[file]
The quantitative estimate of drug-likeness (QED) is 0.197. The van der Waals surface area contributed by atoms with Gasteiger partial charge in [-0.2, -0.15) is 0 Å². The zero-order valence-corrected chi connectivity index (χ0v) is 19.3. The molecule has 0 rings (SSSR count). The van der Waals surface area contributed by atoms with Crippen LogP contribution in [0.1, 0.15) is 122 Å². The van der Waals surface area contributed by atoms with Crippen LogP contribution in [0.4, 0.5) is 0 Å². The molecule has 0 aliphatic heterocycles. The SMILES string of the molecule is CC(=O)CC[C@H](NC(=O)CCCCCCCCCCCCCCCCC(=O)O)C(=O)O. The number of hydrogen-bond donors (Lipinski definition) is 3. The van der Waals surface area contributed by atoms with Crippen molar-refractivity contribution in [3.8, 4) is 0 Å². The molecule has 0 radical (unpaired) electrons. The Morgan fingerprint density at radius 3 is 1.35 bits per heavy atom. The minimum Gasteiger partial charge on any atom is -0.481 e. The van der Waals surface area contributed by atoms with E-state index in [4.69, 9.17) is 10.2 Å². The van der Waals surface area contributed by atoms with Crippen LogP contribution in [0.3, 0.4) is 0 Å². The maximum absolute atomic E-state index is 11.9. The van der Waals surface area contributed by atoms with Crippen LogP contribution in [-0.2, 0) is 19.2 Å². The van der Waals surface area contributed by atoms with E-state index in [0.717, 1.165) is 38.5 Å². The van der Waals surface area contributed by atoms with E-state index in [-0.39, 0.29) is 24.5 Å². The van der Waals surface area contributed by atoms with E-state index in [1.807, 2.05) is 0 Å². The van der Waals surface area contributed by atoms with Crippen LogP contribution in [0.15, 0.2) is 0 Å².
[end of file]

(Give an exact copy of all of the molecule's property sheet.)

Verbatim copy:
The quantitative estimate of drug-likeness (QED) is 0.197. The van der Waals surface area contributed by atoms with Gasteiger partial charge in [-0.2, -0.15) is 0 Å². The zero-order valence-corrected chi connectivity index (χ0v) is 19.3. The molecule has 0 rings (SSSR count). The van der Waals surface area contributed by atoms with Crippen LogP contribution in [0.1, 0.15) is 122 Å². The van der Waals surface area contributed by atoms with Crippen LogP contribution in [0.4, 0.5) is 0 Å². The molecule has 0 aliphatic heterocycles. The SMILES string of the molecule is CC(=O)CC[C@H](NC(=O)CCCCCCCCCCCCCCCCC(=O)O)C(=O)O. The number of hydrogen-bond donors (Lipinski definition) is 3. The van der Waals surface area contributed by atoms with Crippen molar-refractivity contribution in [3.8, 4) is 0 Å². The molecule has 0 radical (unpaired) electrons. The Morgan fingerprint density at radius 3 is 1.35 bits per heavy atom. The minimum Gasteiger partial charge on any atom is -0.481 e. The van der Waals surface area contributed by atoms with E-state index in [4.69, 9.17) is 10.2 Å². The van der Waals surface area contributed by atoms with Crippen LogP contribution in [0.3, 0.4) is 0 Å². The maximum absolute atomic E-state index is 11.9. The van der Waals surface area contributed by atoms with Crippen LogP contribution in [-0.2, 0) is 19.2 Å². The van der Waals surface area contributed by atoms with E-state index in [0.717, 1.165) is 38.5 Å². The van der Waals surface area contributed by atoms with E-state index in [-0.39, 0.29) is 24.5 Å². The van der Waals surface area contributed by atoms with E-state index in [1.807, 2.05) is 0 Å². The van der Waals surface area contributed by atoms with Crippen LogP contribution in [0.15, 0.2) is 0 Å².